Tuesday, October 07, 2008

Oh dear

Have just found out that a friend's son - age 14 I think, adopted at the age of 6 after some time in foster care and, before that, neglect/abuse from his birth parents - has been arrested and is likely to be convicted, and is currently on remand (pre-trial) in what used to be called Borstal.

I feel strangely personally affected by this - we know L and her sons fairly well, but don't see them that often, and Mr Spouse and I have often noticed that while this son (the older one) is Trouble with a capital T, he comes across as rather childish in some ways, while the younger one seems to ingratiate himself with adults, and be The Good One. I know No 1 can be difficult and he has been in (minor) trouble before but I suppose we both feel that no 2 is not as innocent as he makes out, and have perhaps underplayed the troubles of No 1. But I have also I think invested slightly in "oh, what nice boys, see, adopted children with awful early backgrounds can turn out very nice" (the second one was placed with her at a younger age, with a slightly different background).

Without putting too much on our friend, I know that both boys have shown some problems at earlier ages, and some of the "therapies" that have been recommended to her are, at best, unproven. There is very little help available to families in her situation, but this does mean a vacuum in which dodgy therapies have room to grow.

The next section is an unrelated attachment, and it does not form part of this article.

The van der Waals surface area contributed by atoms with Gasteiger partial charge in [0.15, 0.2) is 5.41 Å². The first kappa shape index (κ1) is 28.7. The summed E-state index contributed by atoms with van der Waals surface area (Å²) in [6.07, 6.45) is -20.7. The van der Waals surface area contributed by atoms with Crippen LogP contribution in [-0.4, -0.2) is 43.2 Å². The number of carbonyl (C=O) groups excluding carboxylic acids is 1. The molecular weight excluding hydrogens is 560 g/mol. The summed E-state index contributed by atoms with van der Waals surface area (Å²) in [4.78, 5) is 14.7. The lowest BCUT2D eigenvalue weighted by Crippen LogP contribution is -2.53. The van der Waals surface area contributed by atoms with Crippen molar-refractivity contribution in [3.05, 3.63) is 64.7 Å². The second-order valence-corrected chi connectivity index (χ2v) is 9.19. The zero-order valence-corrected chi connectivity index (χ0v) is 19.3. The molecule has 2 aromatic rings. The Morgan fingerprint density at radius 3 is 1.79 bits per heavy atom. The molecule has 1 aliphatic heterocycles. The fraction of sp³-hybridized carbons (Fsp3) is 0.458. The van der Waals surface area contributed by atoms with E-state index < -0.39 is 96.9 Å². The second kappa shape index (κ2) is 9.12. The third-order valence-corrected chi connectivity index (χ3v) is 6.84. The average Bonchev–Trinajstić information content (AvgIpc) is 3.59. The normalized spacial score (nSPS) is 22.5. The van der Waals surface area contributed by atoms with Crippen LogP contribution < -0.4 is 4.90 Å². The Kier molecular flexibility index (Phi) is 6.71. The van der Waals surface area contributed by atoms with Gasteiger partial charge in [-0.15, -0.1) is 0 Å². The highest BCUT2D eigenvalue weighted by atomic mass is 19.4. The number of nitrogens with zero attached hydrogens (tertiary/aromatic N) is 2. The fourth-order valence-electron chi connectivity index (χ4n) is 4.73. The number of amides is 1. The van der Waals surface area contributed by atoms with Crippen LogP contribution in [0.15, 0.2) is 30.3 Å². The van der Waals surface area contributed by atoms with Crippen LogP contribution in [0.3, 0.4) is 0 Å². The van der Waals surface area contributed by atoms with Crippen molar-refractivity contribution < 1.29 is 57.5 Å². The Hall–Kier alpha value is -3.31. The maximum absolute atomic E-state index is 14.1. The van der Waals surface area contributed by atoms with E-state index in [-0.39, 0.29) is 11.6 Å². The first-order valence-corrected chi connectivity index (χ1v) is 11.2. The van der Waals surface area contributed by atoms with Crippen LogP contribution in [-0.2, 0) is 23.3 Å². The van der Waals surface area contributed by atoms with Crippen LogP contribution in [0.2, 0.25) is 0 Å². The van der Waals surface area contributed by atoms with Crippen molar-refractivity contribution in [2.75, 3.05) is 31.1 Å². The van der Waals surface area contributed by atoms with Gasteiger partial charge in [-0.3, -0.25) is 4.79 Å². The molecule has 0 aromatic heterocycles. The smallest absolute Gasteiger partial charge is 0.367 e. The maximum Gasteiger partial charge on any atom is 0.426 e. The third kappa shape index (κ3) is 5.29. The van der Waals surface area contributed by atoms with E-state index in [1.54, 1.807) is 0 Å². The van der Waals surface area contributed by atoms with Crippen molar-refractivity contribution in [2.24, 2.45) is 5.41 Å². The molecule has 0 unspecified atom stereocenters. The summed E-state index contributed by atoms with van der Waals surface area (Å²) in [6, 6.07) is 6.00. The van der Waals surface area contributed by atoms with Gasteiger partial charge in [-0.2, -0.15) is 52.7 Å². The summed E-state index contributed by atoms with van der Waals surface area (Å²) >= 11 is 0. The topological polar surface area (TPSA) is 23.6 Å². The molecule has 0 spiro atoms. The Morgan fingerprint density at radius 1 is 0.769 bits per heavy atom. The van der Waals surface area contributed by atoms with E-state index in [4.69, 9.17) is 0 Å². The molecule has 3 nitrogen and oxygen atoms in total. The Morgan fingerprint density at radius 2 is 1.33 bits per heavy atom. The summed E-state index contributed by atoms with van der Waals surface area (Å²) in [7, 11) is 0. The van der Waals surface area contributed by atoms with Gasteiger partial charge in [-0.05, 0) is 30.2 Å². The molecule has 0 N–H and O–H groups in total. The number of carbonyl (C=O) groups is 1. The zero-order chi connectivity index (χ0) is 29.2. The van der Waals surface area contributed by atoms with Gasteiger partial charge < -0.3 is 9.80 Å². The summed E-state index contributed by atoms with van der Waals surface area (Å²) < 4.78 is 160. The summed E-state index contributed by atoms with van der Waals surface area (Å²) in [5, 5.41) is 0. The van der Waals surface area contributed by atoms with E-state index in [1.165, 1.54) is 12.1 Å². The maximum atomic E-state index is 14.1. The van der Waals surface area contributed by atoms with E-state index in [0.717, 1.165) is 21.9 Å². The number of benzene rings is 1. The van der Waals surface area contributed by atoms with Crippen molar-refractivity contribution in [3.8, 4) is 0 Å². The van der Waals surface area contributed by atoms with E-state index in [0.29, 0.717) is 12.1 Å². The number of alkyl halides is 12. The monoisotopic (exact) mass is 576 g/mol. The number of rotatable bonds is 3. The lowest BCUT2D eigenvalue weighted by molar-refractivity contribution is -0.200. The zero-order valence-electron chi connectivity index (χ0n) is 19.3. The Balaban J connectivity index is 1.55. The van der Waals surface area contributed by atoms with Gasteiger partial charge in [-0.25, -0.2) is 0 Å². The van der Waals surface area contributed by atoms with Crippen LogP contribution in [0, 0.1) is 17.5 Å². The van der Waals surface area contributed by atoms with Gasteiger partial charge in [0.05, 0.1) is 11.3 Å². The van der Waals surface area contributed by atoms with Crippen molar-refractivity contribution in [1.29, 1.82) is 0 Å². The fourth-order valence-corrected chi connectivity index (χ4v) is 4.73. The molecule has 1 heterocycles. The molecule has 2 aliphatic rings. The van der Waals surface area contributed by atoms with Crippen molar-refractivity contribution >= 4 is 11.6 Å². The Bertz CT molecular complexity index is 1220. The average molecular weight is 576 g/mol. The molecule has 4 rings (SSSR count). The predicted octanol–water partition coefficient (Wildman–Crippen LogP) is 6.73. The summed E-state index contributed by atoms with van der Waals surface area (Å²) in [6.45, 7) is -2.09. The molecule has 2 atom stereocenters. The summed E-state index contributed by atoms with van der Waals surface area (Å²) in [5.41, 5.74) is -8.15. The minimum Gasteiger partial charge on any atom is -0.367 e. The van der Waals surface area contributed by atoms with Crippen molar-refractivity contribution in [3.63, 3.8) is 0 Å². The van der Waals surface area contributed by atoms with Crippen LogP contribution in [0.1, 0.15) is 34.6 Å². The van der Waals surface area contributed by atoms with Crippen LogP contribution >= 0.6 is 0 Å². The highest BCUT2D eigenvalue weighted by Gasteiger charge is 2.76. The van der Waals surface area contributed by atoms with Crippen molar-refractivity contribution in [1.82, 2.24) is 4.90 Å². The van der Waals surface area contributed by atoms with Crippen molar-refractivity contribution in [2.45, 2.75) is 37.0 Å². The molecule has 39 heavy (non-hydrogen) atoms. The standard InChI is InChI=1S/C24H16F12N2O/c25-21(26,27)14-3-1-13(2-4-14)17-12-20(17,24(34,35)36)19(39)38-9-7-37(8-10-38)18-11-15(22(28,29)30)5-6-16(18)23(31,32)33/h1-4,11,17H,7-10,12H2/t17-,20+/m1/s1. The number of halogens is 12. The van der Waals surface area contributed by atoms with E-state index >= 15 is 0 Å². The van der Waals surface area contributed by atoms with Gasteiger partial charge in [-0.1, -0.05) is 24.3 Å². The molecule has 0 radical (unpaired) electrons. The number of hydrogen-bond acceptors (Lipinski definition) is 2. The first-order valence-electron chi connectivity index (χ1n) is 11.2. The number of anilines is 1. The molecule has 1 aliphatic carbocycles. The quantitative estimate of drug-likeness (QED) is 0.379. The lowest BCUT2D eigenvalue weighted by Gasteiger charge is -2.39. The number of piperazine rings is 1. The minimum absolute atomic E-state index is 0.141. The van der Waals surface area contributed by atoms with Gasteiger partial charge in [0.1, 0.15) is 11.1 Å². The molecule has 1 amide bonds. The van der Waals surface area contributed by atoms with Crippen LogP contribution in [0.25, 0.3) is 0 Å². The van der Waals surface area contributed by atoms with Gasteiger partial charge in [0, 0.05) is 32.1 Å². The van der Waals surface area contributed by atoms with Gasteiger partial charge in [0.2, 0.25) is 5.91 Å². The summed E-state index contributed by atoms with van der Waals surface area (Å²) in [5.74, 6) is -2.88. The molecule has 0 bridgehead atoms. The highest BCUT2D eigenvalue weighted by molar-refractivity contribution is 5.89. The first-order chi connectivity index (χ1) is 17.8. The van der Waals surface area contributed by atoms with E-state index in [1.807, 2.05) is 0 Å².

And of course I also know of birth children (see: people I went to school with, see also: children of my parents' friends) who have had a loving family since the year dot and who have still got mentally ill/addicted to drugs/in trouble with the police.

And likewise I know (although they are still mainly young) of lovely children adopted by friends from foster care, who (so far) have no non-age-appropriate behaviour or developmental problems.

But it worries me.

1 comment:

Lori said...

My heart goes out to your friend and the boy and the family, and anyone else affected by the boy's actions.

The tragedy of such situations is huge. Some children, when damaged by abuse/neglect, are unable to recover, no matter how much love new parents provide or what therapies are tested.

I wonder how things might have been if the boy's biological parents had chosen adoption at his birth.

Oh, and I've updated the NIH post with a link that shows the names of the researchers. Thanks for commenting.